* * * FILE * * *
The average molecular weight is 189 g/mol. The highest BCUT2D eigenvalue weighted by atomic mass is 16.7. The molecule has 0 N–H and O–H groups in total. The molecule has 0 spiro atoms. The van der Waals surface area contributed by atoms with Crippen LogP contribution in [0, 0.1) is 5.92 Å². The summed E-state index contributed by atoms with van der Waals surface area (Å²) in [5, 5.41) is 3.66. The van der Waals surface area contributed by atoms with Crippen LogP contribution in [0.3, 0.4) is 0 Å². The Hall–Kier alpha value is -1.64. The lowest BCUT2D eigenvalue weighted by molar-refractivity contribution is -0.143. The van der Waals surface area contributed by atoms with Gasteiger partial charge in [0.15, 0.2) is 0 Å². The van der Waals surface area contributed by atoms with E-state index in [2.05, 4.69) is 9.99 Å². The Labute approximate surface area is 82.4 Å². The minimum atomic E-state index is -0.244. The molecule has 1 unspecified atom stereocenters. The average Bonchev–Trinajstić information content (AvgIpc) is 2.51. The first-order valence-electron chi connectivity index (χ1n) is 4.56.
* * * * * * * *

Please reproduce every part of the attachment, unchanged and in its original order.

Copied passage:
The average molecular weight is 189 g/mol. The highest BCUT2D eigenvalue weighted by atomic mass is 16.7. The molecule has 0 N–H and O–H groups in total. The molecule has 0 spiro atoms. The van der Waals surface area contributed by atoms with Crippen LogP contribution in [0, 0.1) is 5.92 Å². The summed E-state index contributed by atoms with van der Waals surface area (Å²) in [5, 5.41) is 3.66. The van der Waals surface area contributed by atoms with Crippen LogP contribution in [0.3, 0.4) is 0 Å². The Hall–Kier alpha value is -1.64. The lowest BCUT2D eigenvalue weighted by molar-refractivity contribution is -0.143. The van der Waals surface area contributed by atoms with Gasteiger partial charge in [0.15, 0.2) is 0 Å². The van der Waals surface area contributed by atoms with E-state index in [2.05, 4.69) is 9.99 Å². The Labute approximate surface area is 82.4 Å². The minimum atomic E-state index is -0.244. The molecule has 1 unspecified atom stereocenters. The average Bonchev–Trinajstić information content (AvgIpc) is 2.51. The first-order valence-electron chi connectivity index (χ1n) is 4.56.